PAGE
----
King George Island (South Shetland Islands)

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King George Island
King George Island map-en.svg
Map of King George Island, Antarctica
South Shetland Islands location map.svg
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King George Island
Location in the South Shetland Islands
Antarctica location map.svg
Red pog.svg
King George Island
Location in Antarctica
Location Antarctica
Coordinates 62°02′S58°21′W / 62.033°S 58.350°W / -62.033; -58.350
Archipelago South Shetland Islands
Area1,150 km2 (440 sq mi)
Length95 km (59 mi)
Width25 km (15.5 mi)
Administered under the Antarctic Treaty System
Populationaround 500[ citation needed ]

King George Island (Argentina: Isla 25 de Mayo, Chile: Isla Rey Jorge, Russian: Ватерло́о Vaterloo) is the largest of the South Shetland Islands, lying 120 km (75 miles) off the coast of Antarctica in the Southern Ocean. The island was named after King George III.



King George island has three major bays, Maxwell Bay, Admiralty Bay, and King George Bay. Admiralty Bay contains three fjords, and is protected as an Antarctic Specially Managed Area under the Protocol on Environmental Protection to the Antarctic Treaty. [1]

Admiralty Bay 20160213 152601 Antarktis 4.jpg
Admiralty Bay


The island was first claimed for Britain on 16 October 1819, formally annexed [2] [3] [4] [ clarification needed ] by Britain as part of the Falkland Islands Dependencies in 1908, and now as part of the separate British Antarctic Territory. The Island was claimed by Chile in 1940, as part of the Chilean Antarctic Territory. It was also claimed by Argentina in 1943, now as part of Argentine Antarctica, called by the Argentines Isla Veinticinco de Mayo (25 May) in honour of their National day. The US and Russia do not recognize these claims and have formally reserved their right to claim Antarctic territories.

The island was discovered and named by the British explorer William Smith in 1819, who named it after the then King, George III. [5] It is approximately 95 km (59 mi) long and 25 km (16 mi) wide with a land area of 1,150 square kilometres (444 sq mi). Over 90% of the island's surface is permanently glaciated. [5] In 1821, 11 men of the sealing vessel Lord Melville survived the winter on the island, the first men to do so in Antarctica. [6]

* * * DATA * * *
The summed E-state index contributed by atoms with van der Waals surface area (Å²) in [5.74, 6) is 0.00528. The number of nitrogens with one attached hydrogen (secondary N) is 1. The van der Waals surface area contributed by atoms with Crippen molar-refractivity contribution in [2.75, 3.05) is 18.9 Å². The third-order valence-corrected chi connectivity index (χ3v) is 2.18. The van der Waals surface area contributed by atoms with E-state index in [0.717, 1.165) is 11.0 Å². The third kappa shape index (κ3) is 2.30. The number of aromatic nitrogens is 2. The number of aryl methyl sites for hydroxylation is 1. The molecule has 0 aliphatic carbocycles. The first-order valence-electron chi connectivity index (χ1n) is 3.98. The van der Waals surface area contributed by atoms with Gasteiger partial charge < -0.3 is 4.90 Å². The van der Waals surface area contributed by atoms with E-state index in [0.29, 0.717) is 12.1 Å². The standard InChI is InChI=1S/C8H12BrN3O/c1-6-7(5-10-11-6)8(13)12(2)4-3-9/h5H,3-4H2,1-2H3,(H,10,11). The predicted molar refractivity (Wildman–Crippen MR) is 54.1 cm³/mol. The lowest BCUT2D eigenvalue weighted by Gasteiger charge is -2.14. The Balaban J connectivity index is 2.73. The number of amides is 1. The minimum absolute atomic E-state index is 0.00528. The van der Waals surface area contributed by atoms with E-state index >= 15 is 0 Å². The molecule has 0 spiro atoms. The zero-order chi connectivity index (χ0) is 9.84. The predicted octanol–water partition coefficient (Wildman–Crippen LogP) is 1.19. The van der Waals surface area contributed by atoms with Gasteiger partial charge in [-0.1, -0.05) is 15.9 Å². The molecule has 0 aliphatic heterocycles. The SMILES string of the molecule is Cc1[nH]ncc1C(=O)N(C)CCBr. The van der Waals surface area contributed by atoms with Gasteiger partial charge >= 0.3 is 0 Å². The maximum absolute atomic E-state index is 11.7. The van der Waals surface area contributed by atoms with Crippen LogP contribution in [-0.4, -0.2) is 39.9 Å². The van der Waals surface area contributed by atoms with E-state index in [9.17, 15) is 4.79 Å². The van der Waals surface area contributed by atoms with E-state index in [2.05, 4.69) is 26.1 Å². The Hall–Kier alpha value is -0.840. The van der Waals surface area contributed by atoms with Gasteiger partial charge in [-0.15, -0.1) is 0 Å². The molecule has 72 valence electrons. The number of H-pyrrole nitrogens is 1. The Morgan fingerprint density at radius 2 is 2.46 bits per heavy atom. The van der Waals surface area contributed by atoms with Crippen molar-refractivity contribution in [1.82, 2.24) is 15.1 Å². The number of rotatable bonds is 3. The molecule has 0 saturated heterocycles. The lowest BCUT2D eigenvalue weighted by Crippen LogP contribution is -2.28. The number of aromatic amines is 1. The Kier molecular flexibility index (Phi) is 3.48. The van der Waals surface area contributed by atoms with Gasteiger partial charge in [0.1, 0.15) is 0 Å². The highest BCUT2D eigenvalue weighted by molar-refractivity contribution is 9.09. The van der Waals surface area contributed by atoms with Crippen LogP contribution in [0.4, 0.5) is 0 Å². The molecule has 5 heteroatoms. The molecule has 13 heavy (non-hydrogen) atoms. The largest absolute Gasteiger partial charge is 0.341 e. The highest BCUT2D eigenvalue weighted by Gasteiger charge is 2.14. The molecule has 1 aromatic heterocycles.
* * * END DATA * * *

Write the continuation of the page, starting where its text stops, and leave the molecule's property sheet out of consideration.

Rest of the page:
Life on the island

The coastal areas of the island are home to a comparatively diverse selection of vegetation and animal life, including elephant, Weddell, and leopard seals, and Adelie, chinstrap and gentoo penguins. Several other seabirds, including skuas and southern giant petrel, nest on this island during the summer months.

Human activity

King George Island Antarctica, pollution, environment, Russia, Bellingshausen 1.JPG
King George Island

Human habitation of King George Island is limited to research stations belonging to Argentina, Brazil, Chile, China, South Korea, Peru, Poland, Russia, Uruguay, and the United States. Most of these stations are permanently staffed, carrying out research into areas as diverse as biology, ecology, geology, and palaeontology. Base Presidente Eduardo Frei Montalva, the Chilean Station on the Fildes Peninsula, is operated as a permanent village with an airstrip (with large hangar and control tower along with other buildings), cafeterias for personnel of its several agencies there, a bank, a post office and comfortable ranch-style family homes with children. Chile (like Argentina and Great Britain) regards all of the Antarctic Peninsula and South Shetland Islands as part of that country's territory; however, the terms of the Antarctic Treaty allow Chile to colonize the Fildes Peninsula without overtly pursuing its territorial claims. [7] The Chinese Great Wall base features an indoor multipurpose room which serves as a full-size basketball court.

In 2004, a Russian Orthodox church, Trinity Church, was opened on the island near Russia's Bellingshausen Station. The church, one of the southernmost in the world and one of the few permanent structures in Antarctica, is permanently manned by a priest.

In October 2013, American heavy metal band Metallica announced that it would perform a concert sponsored by The Coca-Cola Company at Carlini Station heliport. [8] The concert took place on 8 December 2013. [9]

The first attempted murder in Antarctica occurred on the island in 2018 at Russia's Bellingshausen Station. [10]

Chilean base Frei and Russian Bellingshausen (on the right) Villa Las Estrellas.jpg
Chilean base Frei and Russian Bellingshausen (on the right)

A small amount of specialised tourist activity also takes place during summer, including an annual marathon, known as the Antarctic marathon.